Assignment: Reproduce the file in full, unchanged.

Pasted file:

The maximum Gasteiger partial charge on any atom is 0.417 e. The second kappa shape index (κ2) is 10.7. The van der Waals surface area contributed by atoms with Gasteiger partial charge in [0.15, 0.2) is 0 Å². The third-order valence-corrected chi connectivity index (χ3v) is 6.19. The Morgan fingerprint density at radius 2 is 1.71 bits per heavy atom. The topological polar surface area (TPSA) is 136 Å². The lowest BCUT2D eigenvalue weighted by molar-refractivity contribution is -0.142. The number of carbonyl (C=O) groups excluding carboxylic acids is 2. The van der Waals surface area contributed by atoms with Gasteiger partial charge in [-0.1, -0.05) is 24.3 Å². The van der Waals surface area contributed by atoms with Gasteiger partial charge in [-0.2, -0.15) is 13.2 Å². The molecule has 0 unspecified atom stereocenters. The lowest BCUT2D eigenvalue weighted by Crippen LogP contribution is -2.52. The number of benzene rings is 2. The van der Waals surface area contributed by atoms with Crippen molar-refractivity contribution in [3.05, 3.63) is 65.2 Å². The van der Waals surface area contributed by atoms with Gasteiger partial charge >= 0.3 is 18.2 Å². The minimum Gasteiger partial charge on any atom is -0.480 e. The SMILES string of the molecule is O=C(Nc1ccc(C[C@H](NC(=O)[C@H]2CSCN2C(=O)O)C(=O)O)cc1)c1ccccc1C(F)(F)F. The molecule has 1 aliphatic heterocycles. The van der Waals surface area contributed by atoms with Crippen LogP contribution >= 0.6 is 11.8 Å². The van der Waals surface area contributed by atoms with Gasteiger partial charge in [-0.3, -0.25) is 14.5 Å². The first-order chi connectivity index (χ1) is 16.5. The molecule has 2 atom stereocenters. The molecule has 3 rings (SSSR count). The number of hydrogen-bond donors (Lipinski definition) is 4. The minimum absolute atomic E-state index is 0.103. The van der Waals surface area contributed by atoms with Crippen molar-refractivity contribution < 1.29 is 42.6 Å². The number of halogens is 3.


The maximum Gasteiger partial charge on any atom is 0.417 e. The second kappa shape index (κ2) is 10.7. The van der Waals surface area contributed by atoms with Gasteiger partial charge in [0.15, 0.2) is 0 Å². The third-order valence-corrected chi connectivity index (χ3v) is 6.19. The Morgan fingerprint density at radius 2 is 1.71 bits per heavy atom. The topological polar surface area (TPSA) is 136 Å². The lowest BCUT2D eigenvalue weighted by molar-refractivity contribution is -0.142. The number of carbonyl (C=O) groups excluding carboxylic acids is 2. The van der Waals surface area contributed by atoms with Gasteiger partial charge in [-0.1, -0.05) is 24.3 Å². The van der Waals surface area contributed by atoms with Gasteiger partial charge in [-0.2, -0.15) is 13.2 Å². The molecule has 0 unspecified atom stereocenters. The lowest BCUT2D eigenvalue weighted by Crippen LogP contribution is -2.52. The number of benzene rings is 2. The van der Waals surface area contributed by atoms with Crippen molar-refractivity contribution in [3.05, 3.63) is 65.2 Å². The van der Waals surface area contributed by atoms with Gasteiger partial charge >= 0.3 is 18.2 Å². The minimum Gasteiger partial charge on any atom is -0.480 e. The SMILES string of the molecule is O=C(Nc1ccc(C[C@H](NC(=O)[C@H]2CSCN2C(=O)O)C(=O)O)cc1)c1ccccc1C(F)(F)F. The molecule has 1 aliphatic heterocycles. The van der Waals surface area contributed by atoms with Crippen LogP contribution >= 0.6 is 11.8 Å². The van der Waals surface area contributed by atoms with Gasteiger partial charge in [-0.3, -0.25) is 14.5 Å². The first-order chi connectivity index (χ1) is 16.5. The molecule has 2 atom stereocenters. The molecule has 3 rings (SSSR count). The number of hydrogen-bond donors (Lipinski definition) is 4. The minimum absolute atomic E-state index is 0.103. The van der Waals surface area contributed by atoms with Crippen molar-refractivity contribution < 1.29 is 42.6 Å². The number of halogens is 3.